The giving back of the win is not a great thing, anyway. USA-2002 is remembered as another crappy showdown. Even Japan-91, we can only consider it under Senna’s arguments that “Berger made pole position, led early in the race, destroyed his tires in order to get advantage over Mansell, etc”.

        1. It is far worse to use team orders late in the season when the championship has been virtually decided than in mid-May when anything can happen in the remaining 11 races. You just have to go back to Schumacher having back to back DNFs in mid-2000 to realise that Ferrari weren’t taking any chances.

          Barrichello was out of contention for the championship at Austria 2002. He had 6 points from 5 races.

          You’re talking as though Hammy was the one 40 points behind in the championship yesterday. He’s 40 points ahead and has the clear best car.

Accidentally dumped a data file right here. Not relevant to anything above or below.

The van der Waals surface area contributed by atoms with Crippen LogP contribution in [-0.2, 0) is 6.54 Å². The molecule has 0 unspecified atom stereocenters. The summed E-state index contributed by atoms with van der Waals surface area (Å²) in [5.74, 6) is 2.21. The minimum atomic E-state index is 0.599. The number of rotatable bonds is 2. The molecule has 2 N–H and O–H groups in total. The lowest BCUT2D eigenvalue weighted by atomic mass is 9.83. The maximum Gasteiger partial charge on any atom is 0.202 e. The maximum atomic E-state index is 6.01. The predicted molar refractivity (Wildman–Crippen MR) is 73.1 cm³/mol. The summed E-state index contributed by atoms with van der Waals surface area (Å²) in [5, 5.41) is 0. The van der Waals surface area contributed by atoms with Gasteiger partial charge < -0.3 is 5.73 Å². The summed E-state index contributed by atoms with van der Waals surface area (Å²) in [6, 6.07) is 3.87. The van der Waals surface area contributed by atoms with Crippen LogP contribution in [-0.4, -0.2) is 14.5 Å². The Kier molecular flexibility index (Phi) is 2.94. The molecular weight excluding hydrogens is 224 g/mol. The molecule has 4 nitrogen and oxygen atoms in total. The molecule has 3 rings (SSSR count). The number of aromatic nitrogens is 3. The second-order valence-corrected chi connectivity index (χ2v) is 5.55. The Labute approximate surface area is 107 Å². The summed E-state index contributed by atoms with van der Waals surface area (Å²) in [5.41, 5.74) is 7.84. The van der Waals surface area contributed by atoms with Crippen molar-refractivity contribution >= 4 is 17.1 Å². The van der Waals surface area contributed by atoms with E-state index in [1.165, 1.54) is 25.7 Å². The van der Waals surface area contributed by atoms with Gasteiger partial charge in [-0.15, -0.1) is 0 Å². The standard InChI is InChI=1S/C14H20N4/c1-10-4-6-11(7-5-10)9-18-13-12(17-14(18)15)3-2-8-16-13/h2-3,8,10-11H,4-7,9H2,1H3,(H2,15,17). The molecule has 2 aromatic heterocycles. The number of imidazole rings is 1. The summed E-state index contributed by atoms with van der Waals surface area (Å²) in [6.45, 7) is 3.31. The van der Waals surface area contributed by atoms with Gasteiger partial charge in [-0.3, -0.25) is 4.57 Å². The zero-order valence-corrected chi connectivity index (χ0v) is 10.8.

1. @anon I will never agree with your comparison of yesterday’s race to Austria 02. There are some glaring differences you are failing to mention. MS had already been the team’s designated number one driver, by contract, for 6 years. It was only ever all about MS at Ferrari, from race one(s) of every season, as per the teams one-rooster philosophy as well as assistance by Max and Bernie starting with setting the whole MS/Ferrari phenomenon up.

            Don’t forget there are many subtleties as to how team orders are instigated, between ones that we never get to know about, through to the most blatant of all types, which was what happened in Austria 02 when, with metres to go, RB threw out the anchors and gave MS the win. Far far different from yesterday.

            It is exactly late in the season that should be the time when the math has come into play and the odds sorted and the teams put their emphasis on the driver with the WDC shot. That is the only time ideally that we should be seeing team orders…at a time when they are pretty much a no-brainer and are understandable.

            But the big big difference was when after the race Reubens said when asked why he did what he did, he answered that he thought he better obey his contract.

            Anyone who felt for VB yesterday, should have felt far far worse for RB in Austria, having been MS’s boot licker from each season’s beginning, and still not being thrown a bone, even when he dominated the weekend. Mind you he signed his contract eyes wide open.